7 Smartphone Photography Tips: How To Take Better Phone Pictures

Don’t have an expensive DSLR? No problem. Even if all you have is a smartphone, there’s very little stopping you from taking amazing photos. Below are my top 7 smartphone photography tips. Let’s get started!

It’s not about the camera. 

Well, sometimes it is. If you are doing some kind of specialized photography (e.g. sports/action, birding, long exposure, etc.) you will need a proper camera, with full access to manual controls.

In 90% of situations, however, a phone camera may be more than enough.

Smartphone Photography Tips: get close to your subject

House cat, Hayes Valley

Smartphones have come a long way, are now hold their own against entry level point-and-shoot cameras. Some even come with a built in flash, and presets for different light conditions. As smartphone adoption soars worldwide, phone manufacturers are investing more money and technology into the camera feature.

It’s possible to take good shots with just a smartphone. Here are 5 tips to get started:

1.) Embrace the limitations of the phone camera

Smartphone cameras have many limitations. A phone camera is small. It has no optical zoom (Apple’s iPhone has a fixed focal length of around 28mm). No optical zoom. Limited shutter speed and aperture controls (if any). And to top it off, no option to export RAW files.

What phones lack in features, they make up in stealth. After all, the phone goes with you everywhere – and the best camera is the one you have with you. See something interesting, or find yourself in a situation worth capturing? Just take it out of your pocket, frame, and shoot!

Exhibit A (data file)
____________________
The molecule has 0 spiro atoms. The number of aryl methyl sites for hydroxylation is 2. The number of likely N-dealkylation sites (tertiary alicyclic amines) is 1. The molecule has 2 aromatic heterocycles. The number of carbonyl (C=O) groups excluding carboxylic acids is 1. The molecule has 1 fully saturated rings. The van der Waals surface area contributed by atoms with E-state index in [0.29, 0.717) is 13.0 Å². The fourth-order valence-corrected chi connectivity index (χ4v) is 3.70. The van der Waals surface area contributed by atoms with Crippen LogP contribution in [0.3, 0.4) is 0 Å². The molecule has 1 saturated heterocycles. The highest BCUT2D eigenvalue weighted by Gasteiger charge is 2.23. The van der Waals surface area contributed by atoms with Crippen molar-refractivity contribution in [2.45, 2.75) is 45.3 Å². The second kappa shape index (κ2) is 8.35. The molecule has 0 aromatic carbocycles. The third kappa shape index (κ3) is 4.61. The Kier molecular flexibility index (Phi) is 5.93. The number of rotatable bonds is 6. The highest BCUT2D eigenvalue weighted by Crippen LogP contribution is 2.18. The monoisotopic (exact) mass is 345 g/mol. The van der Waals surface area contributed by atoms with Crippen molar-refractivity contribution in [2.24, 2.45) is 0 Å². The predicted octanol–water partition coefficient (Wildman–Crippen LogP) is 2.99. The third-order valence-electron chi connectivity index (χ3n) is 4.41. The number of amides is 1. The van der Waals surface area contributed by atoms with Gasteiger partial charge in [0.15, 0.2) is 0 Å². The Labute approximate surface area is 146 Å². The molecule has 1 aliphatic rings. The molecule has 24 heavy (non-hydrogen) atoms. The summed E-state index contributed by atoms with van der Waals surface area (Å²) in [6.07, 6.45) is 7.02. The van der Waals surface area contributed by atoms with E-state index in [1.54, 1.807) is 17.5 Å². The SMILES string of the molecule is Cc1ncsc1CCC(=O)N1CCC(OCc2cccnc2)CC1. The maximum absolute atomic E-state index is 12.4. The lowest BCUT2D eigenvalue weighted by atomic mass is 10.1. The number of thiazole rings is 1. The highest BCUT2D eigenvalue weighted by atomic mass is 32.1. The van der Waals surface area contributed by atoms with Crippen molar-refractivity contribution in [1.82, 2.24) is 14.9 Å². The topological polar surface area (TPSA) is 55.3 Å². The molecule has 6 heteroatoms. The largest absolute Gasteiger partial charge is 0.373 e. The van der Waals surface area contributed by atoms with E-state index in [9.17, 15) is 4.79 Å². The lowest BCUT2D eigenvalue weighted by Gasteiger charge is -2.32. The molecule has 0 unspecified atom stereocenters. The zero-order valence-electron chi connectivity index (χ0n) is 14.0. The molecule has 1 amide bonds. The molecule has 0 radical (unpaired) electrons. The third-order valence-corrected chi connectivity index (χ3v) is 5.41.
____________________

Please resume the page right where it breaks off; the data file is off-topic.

While the guy with the DSLR is fumbling around deciding whether to use the 50mm or 85mm lens, you have already managed to take two photos. And the moment has passed.

Lack of controls and customization will force you to focus on the core skills – framing the shot, using lighting to your advantage and, in some cases, interacting more with your subject. Not sure how to get around the fixed focal length? Easy – zoom in and out with your feet!

Remember to disable your phone’s auto-lock if you’re doing a lot of shooting (fumbling around with passwords leads to a lot of missed opportunities).

It may only be a phone camera, but at the end of the day it’s better than having no camera. Bring it with you everywhere and snap away!

Smartphone Photography Tips: make use of panoramas

Skiing in Lake Tahoe (stitched panorama)

2.) Develop a proper workflow

The trick to producing better phone pictures involves faking it until you make it.

Pretend for a second that you’re a full time, professional photographer stuck with using only a phone camera. Would you take photography any less seriously simply due to an equipment limitation? A pro would not.

A workflow involves taking each shot with care and deliberation. Then, develop a habit of deleting the really bad shots before you even upload to the computer – anything unintentionally out of focus or underexposed, for example, should be binned on the spot. If you are just starting out, aim for a ratio of one great shot for every 20 you take. This will be hard, but not impossible.